Head for heights

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Press photographer on the transmission tower in Konigs Wusterhausen, Germany, 1932 Bundesarchiv Bild 102-13014, Konigswusterhausen, Pressefotograf auf Sendemast.jpg
Press photographer on the transmission tower in Königs Wusterhausen, Germany, 1932

To have a head for heights means that one has no acrophobia, an irrational fear of heights, and is not particularly prone to fear of falling or suffering from vertigo, the spinning sensation that can be triggered, for example, by looking down from a high place.


A head for heights is frequently cited as a requirement when mountain hiking or climbing for a particular route as well as paragliding and hang-gliding. It is needed for certain jobs, such as for wind turbine technicians, chimney sweeps, roofers, steeplejacks and window cleaners. Mohawk ironworkers have worked for generations erecting New York City skyscrapers, [1] though it is a myth they have an innate skill for doing so. [2]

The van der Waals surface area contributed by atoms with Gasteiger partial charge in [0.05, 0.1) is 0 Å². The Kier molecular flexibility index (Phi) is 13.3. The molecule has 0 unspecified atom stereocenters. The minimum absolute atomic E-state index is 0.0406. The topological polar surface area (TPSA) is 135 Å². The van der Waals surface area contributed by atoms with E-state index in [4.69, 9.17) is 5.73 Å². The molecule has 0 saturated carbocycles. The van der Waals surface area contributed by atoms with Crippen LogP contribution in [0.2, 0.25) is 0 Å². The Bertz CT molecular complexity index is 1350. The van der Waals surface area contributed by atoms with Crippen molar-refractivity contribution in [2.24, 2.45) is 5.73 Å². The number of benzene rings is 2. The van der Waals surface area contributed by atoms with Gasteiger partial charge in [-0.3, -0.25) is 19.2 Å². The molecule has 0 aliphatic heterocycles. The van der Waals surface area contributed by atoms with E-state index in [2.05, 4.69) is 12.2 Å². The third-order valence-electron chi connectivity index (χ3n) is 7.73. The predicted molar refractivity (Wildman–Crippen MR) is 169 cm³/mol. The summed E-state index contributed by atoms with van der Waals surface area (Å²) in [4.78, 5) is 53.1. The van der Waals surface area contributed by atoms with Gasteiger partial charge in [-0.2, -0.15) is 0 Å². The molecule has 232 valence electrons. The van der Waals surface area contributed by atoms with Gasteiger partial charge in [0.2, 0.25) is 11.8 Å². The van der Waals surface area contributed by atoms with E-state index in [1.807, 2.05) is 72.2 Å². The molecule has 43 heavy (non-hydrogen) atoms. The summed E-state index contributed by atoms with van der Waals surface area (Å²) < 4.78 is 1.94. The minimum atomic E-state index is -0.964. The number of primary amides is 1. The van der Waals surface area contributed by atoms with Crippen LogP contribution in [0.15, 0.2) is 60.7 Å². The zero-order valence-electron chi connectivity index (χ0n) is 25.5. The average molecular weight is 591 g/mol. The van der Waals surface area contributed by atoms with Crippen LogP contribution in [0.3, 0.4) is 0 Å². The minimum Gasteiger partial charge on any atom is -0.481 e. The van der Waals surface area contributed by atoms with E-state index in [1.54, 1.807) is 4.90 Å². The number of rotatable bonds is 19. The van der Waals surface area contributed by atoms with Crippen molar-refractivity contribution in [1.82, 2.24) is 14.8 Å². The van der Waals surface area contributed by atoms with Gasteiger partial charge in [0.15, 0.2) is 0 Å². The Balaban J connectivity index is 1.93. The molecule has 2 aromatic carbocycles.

Unlike acrophobia, a natural fear of heights is a normal phenomenon. When one finds oneself in an exposed place at a great height, one feels one's own posture as unstable. A normal fear of heights can generate feelings of anxiety as well as autonomic symptoms like outbreaks of sweat.

Causes of fear of heights

There are logical biological causes of fear of falling. Firstly, there is the innate so-called "cliff edge phenomenon", whereby even toddlers, as well as many animals, avoid large drops, even without having previously had a bad experience. [3] [4]

Three high-rise window cleaners at work 3 Window Washers - Cleaning the Westlake Center Office Tower.jpg
Three high-rise window cleaners at work